Kristine Brite McCormick had a healthy pregnancy and
gave birth to her daughter, Cora, on November 30,
2009. Kristine and her husband soon brought baby Cora
home, after getting a clean bill of health at the hospital.
A few days after arriving home, Kristine was feeding
Cora when the baby suddenly stopped breathing.
Kristine and her husband rushed Cora to the hospital in
minutes, but it was too late. Cora was gone. “We
learned that she had an undetected congenital heart
defect from the coroner,” said Kristine. “Neither of us
had ever even heard the term.”
In the United States, every 15 minutes a baby is born
with a congenital heart defect, the most common type
of birth defect in this country.
After Cora’s death, her parents learned about newborn screening for critical congenital heart defects (CCHDs) using pulse oximetry. CCHDs are congenital heart defects that require surgery or intervention in the first year of life. Pulse oximetry is a simple bedside test to
determine the amount of oxygen in a baby’s blood and the baby’s pulse rate. The test is done using a machine called a pulse oximeter, with sensors placed on the baby’s skin. The test is painless and takes only a few minutes. Low levels of oxygen in the blood can be the
first sign of a CCHD. Cora’s mother Kristine wants to make sure that other parents know about newborn screening for CCHDs. In Indiana, where the McCormicks live, a new law requiring newborn screening for CCHDs is known as Cora’s Law, after Cora McCormick.
Congenital heart defects account for 24 percent of infant deaths due to birth defects. Like Cora, babies born with a CCHD can appear healthy at first and be sent home with their families before their condition is detected. These babies are at risk for serious complications and death within the first few days or weeks of life and often require prolonged hospitalizations and emergency care.
Newborn screening for CCHDs can identify some babies with these conditions before they show signs of illness. Once identified, these babies can be seen by pediatric cardiologists and can receive specialized care and treatment. Treatment can include medications and surgery. Detecting and treating CCHDs soon after birth can help to prevent death and disability early in life and can potentially improve the long-term health of individuals with these conditions.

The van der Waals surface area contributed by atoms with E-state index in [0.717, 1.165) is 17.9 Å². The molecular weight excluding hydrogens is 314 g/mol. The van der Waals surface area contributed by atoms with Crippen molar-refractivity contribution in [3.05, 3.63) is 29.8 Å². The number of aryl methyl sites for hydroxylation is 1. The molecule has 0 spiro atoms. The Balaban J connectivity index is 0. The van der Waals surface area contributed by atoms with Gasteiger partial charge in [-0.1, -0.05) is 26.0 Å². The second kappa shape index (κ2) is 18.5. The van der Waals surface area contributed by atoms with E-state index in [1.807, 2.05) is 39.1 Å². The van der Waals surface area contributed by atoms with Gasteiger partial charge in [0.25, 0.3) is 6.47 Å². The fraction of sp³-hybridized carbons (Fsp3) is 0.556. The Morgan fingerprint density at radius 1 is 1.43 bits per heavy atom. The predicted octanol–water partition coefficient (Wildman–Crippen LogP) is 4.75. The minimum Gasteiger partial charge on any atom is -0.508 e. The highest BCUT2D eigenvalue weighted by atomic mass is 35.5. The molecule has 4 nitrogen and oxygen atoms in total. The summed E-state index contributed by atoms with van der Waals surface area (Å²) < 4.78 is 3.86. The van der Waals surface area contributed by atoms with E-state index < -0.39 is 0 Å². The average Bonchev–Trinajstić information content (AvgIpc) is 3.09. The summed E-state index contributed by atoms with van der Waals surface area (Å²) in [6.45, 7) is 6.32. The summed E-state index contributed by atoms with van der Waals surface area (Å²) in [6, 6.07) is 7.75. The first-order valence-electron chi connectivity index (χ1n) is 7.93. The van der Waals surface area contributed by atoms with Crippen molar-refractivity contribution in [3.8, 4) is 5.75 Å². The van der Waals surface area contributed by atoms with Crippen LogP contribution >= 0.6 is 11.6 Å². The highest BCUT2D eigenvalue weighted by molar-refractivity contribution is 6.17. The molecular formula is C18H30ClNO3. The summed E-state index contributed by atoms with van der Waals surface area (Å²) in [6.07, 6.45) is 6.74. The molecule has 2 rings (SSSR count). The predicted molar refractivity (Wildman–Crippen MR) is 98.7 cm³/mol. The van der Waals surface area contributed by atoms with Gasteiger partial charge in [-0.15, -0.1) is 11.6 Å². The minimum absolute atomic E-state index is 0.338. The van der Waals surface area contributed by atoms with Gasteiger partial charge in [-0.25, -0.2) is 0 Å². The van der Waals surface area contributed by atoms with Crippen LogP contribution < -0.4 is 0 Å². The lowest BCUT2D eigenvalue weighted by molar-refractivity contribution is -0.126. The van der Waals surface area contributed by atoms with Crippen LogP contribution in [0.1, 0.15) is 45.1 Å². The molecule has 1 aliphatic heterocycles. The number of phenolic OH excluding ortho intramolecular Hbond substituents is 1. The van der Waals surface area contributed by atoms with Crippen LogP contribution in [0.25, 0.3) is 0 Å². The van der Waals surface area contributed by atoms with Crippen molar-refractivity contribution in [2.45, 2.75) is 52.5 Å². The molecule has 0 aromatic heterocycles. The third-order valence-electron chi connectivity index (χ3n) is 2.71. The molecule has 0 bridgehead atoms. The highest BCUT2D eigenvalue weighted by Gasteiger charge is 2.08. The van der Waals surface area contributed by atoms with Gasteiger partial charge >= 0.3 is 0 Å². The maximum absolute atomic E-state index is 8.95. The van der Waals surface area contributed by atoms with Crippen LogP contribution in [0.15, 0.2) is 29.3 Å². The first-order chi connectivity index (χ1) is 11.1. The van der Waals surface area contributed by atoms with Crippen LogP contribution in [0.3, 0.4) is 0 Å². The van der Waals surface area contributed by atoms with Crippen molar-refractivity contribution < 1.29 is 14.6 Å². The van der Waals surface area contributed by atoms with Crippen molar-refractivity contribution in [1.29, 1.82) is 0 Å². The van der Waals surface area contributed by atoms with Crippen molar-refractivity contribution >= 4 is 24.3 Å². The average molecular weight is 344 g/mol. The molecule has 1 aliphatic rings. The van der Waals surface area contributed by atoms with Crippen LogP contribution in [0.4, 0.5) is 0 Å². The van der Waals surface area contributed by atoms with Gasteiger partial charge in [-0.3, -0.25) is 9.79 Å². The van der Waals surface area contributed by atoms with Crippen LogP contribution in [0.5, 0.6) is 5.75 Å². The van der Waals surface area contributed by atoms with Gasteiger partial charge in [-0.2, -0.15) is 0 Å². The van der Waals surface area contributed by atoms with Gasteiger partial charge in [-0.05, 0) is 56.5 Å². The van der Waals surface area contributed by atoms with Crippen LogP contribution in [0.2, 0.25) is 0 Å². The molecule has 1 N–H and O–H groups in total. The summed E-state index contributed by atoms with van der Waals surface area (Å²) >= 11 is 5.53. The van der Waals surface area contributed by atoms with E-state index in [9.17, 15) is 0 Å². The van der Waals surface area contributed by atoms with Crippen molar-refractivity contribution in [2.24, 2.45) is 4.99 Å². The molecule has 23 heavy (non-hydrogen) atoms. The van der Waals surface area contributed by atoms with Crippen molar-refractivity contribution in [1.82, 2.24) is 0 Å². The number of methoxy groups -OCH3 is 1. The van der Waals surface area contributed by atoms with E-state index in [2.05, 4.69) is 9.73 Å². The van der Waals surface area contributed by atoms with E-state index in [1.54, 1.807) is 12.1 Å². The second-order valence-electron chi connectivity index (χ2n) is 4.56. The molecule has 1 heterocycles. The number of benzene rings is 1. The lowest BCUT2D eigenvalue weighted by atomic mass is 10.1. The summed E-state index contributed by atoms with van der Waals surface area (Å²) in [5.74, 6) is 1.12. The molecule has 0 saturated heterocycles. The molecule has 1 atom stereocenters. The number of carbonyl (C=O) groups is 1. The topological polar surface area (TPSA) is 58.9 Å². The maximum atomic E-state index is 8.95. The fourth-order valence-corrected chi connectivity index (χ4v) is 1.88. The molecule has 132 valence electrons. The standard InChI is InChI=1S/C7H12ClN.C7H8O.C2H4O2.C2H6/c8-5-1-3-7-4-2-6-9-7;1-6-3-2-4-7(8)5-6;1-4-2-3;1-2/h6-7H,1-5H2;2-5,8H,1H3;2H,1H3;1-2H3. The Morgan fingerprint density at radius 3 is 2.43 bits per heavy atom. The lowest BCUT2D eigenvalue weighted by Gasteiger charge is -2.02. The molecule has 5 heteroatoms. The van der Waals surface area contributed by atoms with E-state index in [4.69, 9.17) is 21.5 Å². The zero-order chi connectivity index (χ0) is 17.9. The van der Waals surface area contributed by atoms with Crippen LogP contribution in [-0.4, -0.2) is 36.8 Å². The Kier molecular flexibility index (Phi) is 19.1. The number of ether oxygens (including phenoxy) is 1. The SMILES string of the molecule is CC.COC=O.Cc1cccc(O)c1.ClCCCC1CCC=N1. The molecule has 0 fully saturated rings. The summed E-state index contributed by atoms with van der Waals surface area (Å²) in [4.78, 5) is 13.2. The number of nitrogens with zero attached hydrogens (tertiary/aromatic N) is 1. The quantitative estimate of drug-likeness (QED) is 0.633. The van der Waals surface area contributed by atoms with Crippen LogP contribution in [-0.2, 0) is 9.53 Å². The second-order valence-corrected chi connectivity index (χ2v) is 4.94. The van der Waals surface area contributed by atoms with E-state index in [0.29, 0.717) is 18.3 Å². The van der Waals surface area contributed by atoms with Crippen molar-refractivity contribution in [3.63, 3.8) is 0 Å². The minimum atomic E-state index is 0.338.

In September 2011, U.S. Department of Health and
Human Services Secretary Kathleen Sebelius approved
adding CCHDs to the recommended list of conditions
that are included in newborn screening. As newborn
screening for CCHDs is implemented throughout the
United States, the Centers for Disease Control and
Prevention (CDC) will play an important role in helping
the public understand the effectiveness of such
screening. The National Center on Birth Defects and
Developmental Disabilities (NCBDDD) at CDC is helping
assess how well screening programs are detecting
CCHDs. NCBDDD also is researching the costs associated
with CCHD screening. These activities will help states
make decisions about adding these conditions to their
existing newborn screening programs and will provide
information that will be helpful for states with new or
proposed CCHD screening programs.
“While we’ll never know for sure if it would have made
a difference for Cora, we sure wish she’d had the simple
screening. I hope for a day when no mother finds out
about her child’s heart defect from the coroner,”
Kristine said. “My ultimate hope is that one day no baby
is born with a broken heart and that congenital heart
defects are prevented in every pregnancy.”
For more information on screening for CCHD, visit